Regarding the individual genes, we find that most of the hub genes belong to the collagen group of extracellular matrix. Studies have shown various extracellular matrix components to be involved in the development of DR, but only a few studies have been done on collagen in context to DR. There is not much study done on COL1A2 (Collagen Type I Alpha 2 Chain) about DR. However, Type IV collagen, the major protein of basement membrane matrix, shows increase in its expression level in vitreous and probably also in serum with the duration of diabetes and is exalted in DR condition (Kotajima et al., 2001). Mutation in COL4A1 (Collagen Type IV Alpha 1 Chain) and COL4A2 (Collagen Type IV Alpha 2 Chain) has been found to elevate the risk of DR development by causing various abnormalities like vascular lesions, raising the expression of Vegfa, Pdgfb, and Pgf leading to neovascularization (Alavi et al., 2016). COL4A1 is also associated with obesity, one of the risk factors of diabetes. Moreover, FN1 (Fibronectin 1), a gene encoding fibronectin, is found to be up-regulated in T2DM and might be involved in angiogenesis, inflammatory response, and cell adhesion. Its level is increased in various tissues including retina, thus changing extracellular matrix (ECM) in endothelium and promoting damage to vessels wall. Also, endothelin- (ET-) dependent pathway is involved in the up-regulation of FN-1 during diabetes that involves activation of NF-kβ and AP1 transcription factors (Moradipoor et al., 2016). Further, IL-6 (Interleukin-6), which is a potent proinflammatory cytokine, plays an essential role in DR pathogenesis. Knockout of IL-6 resulted in reduced leukocytes adhesion in retinal blood vessels and TNF-alpha level in microglial cells of retina (Rojas et al., 2011). However, one study showed that IL-6 protects muller cells from glucose toxicity, thus playing a protective role in DR (Coughlin et al., 2019). MMP9 (Matrix Metallopeptidase 9) encodes protein that is involved in the breakdown of extracellular matrix. It is involved in DR development and progression by accelerating apoptosis of retinal capillary cells in the early phase of DR and angiogenesis in the later phase (Kowluru et al., 2012). The level of MMP-9 differs with the stages of DR and was found to contribute more than MMP-1 in DR pathogenesis (Kwon et al., 2016). Various histone modifications, DNA methylations, and their role in metabolic memory formation (Mishra and Kowluru, 2016; Kumari et al., 2020) are reported for MMP9 during hyperglycemic conditions. SPARC (Secreted Protein Acidic And Cysteine Rich), a gene that encodes cysteine-rich acidic matrix-associated protein, is also involved in the development of DR. Retinal basement membrane of Type2DM patients showing thickening and permeability changes is found to secrete the protein encoded by SPARC (Watanabe et al., 2009). Further, SPARC was also found to mediate cellular adhesion, cell migration, and angiogenesis.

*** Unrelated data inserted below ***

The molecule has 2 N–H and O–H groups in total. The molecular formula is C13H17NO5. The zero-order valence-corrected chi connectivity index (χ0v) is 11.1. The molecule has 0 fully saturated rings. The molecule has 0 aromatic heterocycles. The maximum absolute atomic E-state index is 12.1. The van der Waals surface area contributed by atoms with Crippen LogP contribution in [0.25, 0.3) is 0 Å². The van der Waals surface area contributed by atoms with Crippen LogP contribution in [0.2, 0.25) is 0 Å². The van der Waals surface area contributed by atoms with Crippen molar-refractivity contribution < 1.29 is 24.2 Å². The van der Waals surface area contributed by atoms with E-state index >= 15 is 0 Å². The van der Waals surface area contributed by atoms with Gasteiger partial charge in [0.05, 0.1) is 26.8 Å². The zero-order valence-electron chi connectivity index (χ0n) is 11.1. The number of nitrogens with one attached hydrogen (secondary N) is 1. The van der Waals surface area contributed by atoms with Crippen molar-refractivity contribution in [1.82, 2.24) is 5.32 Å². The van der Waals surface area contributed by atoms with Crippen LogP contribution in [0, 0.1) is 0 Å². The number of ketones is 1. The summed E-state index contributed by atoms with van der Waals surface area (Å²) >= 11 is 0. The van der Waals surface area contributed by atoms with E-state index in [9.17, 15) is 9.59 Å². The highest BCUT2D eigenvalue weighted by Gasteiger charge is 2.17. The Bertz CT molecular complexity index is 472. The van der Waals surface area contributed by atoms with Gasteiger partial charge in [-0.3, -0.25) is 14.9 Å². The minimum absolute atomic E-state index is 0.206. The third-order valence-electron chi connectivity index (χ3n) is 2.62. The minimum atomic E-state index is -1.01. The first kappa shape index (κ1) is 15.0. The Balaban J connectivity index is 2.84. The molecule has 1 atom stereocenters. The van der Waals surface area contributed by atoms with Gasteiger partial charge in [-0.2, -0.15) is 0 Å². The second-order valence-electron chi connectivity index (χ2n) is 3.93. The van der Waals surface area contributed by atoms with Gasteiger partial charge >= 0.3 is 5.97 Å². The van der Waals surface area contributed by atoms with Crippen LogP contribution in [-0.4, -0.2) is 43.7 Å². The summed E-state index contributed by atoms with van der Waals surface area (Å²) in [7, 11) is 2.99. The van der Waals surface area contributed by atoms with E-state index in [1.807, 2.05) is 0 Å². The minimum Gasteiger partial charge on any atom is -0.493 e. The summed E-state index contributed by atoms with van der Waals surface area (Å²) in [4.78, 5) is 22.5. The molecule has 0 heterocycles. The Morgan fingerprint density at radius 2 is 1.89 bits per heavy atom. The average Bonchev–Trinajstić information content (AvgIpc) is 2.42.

Moving to genes altered in early stage of DR, except for one study on IGSF21 (Immunoglobin Superfamily Member 21) (Lin et al., 2016), none of the genes have been studied in context to DR. However, ROCK2 (Rho Associated Coiled-Coil Containing Protein Kinase 2) (Koch et al., 2014; Lu et al., 2020), UHRF1 (Ubiquitin Like With PHD And Ring Finger Domains 1) (Ramesh et al., 2016), and MAPT (Microtubule Associated Protein Tau) (C. C. Zhang et al., 2016) are shown to be associated with neurodegeneration. As neurodegeneration has been observed as one of the earliest events in the onset of DR, these genes might be responsible for retinal pathological changes in early DR and might also play a role in metabolic memory formation. Additionally, there are so many studies done on ROCK1 but not on ROCK2. However, ROCK has an essential role in the pathogenesis of DR. It affects the expression and function of adhesion molecules and its inhibitor significantly reduced this adhesion process by reducing the activation of ROCK. ROCK pathway also plays a critical role in angiogenesis (Arita et al., 2010). Moreover, abnormal ROCK pathways are responsible for various neurological disorders. In one study ROCK inhibitor was shown to increase the regeneration of retinal ganglion cell (Lingor et al., 2007). Another study showed increase in ROCKII protein level in NMDA-induced retinal neurotoxicity, and its inhibitor acted as neuroprotective agent by abolishing the increase in ROCKII level (Kitaoka et al., 2004). Apart from this, UHRF1, which encode a protein that regulates DNA and histone methylation, and NR1H4 (Nuclear Receptor Subfamily 1 Group H Member 4), which encode ligand-activated transcription factor, are also found to be linked with inflammation (Fiorucci et al., 2010; Wang et al., 2018), oxidative stress (Gai et al., 2017; J. K. Kim J. K. et al., 2020), and angiogenesis (Guo and Mo, 2020). Interestingly, in the present study, NR1H4 was also found to be one of the targets of down-regulated miRNA identified in a plasma sample of NPDR cases and thus can act as a preferred candidate in studies concerned with identification of circulatory prognostic biomarker for DR.